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post #1 of 4 (permalink) Old 11-17-2013, 06:55 PM Thread Starter
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I dislike finishing – I don’t think I’m any good at it, and it’s the easiest way to screw up a perfectly good piece of wood. I definitely need more practice but I always seem to defer that activity for the projects I actually need to finish … and in a timeframe usually unrealistically short to do the job right. (The upside of this part of the project forces me to do a shop cleanup and deal with any remaining dust.) So I spent the better part of my off-time last week on the web attempting to gather a better understanding of the subject. In addition to acquiring some useful information, I primarily learned that there are best practices and things to avoid, but no single right way … and that I need more practice! (aka experience).

After some thought, I came to the realization that the part I disliked the most was parking all the in-process work in my limited area and dealing with the finish issues due to handling and lack of visibility. The current project has (7) 4’ shelves and (2) 7’ 5/4 uprights – all longer pieces for me. I debated over which side to finish first, etc. So in my procrastination, that is the problem I attempted to solve. I wasn’t sure the idea was going to work (i.e., hold the work piece on edge) until I built and installed the clamps (the last to be done). I attempted to design the base to handle my 7’ pieces on my 6’ bench but I as I was designing as I built, I forgot to accommodate the length loss from the clamps. So I needed to repurpose my table saw as an extension of my bench.

The rig turned out quite functional and easy to use. Now I can deal with all sides of the work at once and if I blow the finish, I’ll have the comfort of knowing I didn’t invest a lot of time in material handling to get it that way. Now I have no more excuses not to start the task.

The clamp has 2 fixed carriage bolts on one side and an opposing hold down clamp with a carriage bolt on “top”. I polished the heads of the bolts (drill w/file, fine sandpaper) but ended up padding them with some cut tubing I had. (I found a small dimple in the test piece – I may have over clamped). The clamp actually doesn’t have to be very tight to keep the work piece from sliding out.

Most of the hardware (except in the clamp) is 3/8”. I made the vertical to accommodate a 24" wide work piece but I ended up putting another hole in it to lower the work. I put a washer on the pivot bolt between the upright and clamp, a lock nut on the pivot bolt on one end and a wing nut on the other. This allowed me to easily lock the position if desired from one end. The 3+” wide clamps (oak pivot block, maple faces, bolted) are such that the work piece will just sit in place unclamped if positioned horizontal. It’s not stable enough for sanding but it is definitely secure and steady enough for hand finishing.
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post #2 of 4 (permalink) Old 11-18-2013, 01:31 PM
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Mark - that is very clever!..and quite functional for your needs...and well-named.

Otis Guillebeau from Auburn, Georgia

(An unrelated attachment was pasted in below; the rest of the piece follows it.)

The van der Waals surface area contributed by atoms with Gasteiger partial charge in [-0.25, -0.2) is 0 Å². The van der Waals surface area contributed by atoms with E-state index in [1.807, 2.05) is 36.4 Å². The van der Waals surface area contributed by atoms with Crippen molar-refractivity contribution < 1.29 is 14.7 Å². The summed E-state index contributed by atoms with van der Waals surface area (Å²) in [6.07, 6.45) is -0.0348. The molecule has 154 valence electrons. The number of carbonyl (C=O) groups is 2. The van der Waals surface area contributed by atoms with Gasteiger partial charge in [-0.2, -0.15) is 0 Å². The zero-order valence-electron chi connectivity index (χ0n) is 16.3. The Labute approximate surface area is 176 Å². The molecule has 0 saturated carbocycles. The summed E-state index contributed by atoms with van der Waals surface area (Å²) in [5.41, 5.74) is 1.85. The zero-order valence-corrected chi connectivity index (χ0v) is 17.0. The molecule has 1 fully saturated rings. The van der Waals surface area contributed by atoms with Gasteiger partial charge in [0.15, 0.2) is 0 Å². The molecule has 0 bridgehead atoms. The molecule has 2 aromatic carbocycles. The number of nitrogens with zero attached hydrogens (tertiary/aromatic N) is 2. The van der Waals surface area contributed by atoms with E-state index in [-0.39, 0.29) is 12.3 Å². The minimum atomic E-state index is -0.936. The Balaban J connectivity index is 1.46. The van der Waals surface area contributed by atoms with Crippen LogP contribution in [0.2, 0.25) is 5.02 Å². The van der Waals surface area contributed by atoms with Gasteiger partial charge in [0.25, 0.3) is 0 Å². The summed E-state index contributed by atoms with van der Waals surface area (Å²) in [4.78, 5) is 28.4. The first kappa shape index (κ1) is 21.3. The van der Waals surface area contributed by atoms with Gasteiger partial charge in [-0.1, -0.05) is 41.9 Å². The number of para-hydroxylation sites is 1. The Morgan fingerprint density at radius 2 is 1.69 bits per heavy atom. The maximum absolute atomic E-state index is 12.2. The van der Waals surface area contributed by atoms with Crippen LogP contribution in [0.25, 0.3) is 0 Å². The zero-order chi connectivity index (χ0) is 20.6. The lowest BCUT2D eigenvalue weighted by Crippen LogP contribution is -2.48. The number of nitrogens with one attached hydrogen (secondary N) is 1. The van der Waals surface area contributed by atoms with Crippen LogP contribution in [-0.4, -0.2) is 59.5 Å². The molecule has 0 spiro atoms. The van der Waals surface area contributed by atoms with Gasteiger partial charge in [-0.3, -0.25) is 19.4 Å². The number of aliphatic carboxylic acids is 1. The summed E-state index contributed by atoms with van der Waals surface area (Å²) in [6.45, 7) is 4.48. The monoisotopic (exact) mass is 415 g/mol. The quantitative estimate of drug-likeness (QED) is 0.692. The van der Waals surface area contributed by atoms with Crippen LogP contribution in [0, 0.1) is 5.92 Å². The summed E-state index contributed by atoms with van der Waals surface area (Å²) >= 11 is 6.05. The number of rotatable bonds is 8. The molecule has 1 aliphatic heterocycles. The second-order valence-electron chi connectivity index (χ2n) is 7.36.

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post #3 of 4 (permalink) Old 11-21-2013, 12:07 PM
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Quote:
Originally Posted by FreeTime View Post
The clamp has 2 fixed carriage bolts on one side and an opposing hold down clamp with a carriage bolt on “top”. I polished the heads of the bolts (drill w/file, fine sandpaper) but ended up padding them with some cut tubing I had. (I found a small dimple in the test piece – I may have over clamped). The clamp actually doesn’t have to be very tight to keep the work piece from sliding out.
Hi will the clamp not leave a mark with unfinished paint or finish ?

Another suggestion (little late) could be to drill 2x 6 mm holes in the edge facing the wall in all parts. Then make a rig like on my drawing. The pin holder can slide between the rails the pin being 5mm and 10mm longer than the debt of your holes. The edge can be painted after assembly or will be covered by the back plate.
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post #4 of 4 (permalink) Old 11-22-2013, 06:29 AM Thread Starter
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Actually that’s a good question, they will mark (the finish, not the wood) if is not accounted for or if set too tight. The bigger issue seemed to be getting access around the clamp for proper movement for finishing up to the edge near the clamp. For my verticals, since there was a logical delineation of sections, I finished these 4 small face sections, as well as the ends, before I put it in the clamp. This worked well for the stain and shellac, both of which dried enough quickly – I think I may need another approach for the longer setting poly.

Another technique that seemed to work well, particularly on the shelves (tung oil, shellac), was to release the clamp on the end being finished, lifting it slightly up out of the clamp, finishing and re-clamping if needed (I left the “more” exposed surfaces for last). Any marking would have been (I didn’t see any) easily addressed once the shelf was removed and positioned for drying.

I only have the top coats left to do on the shelves and verticals. This thing has saved me a lot of time and aggravation.

Regarding fixturing the verticals from the back …this might have been an option but the back of the unit does not rest against a wall and positioning this way would not provide convenient concurrent access to that edge. (I’m always concerned with checking for runs or drips that have gone out of sight)
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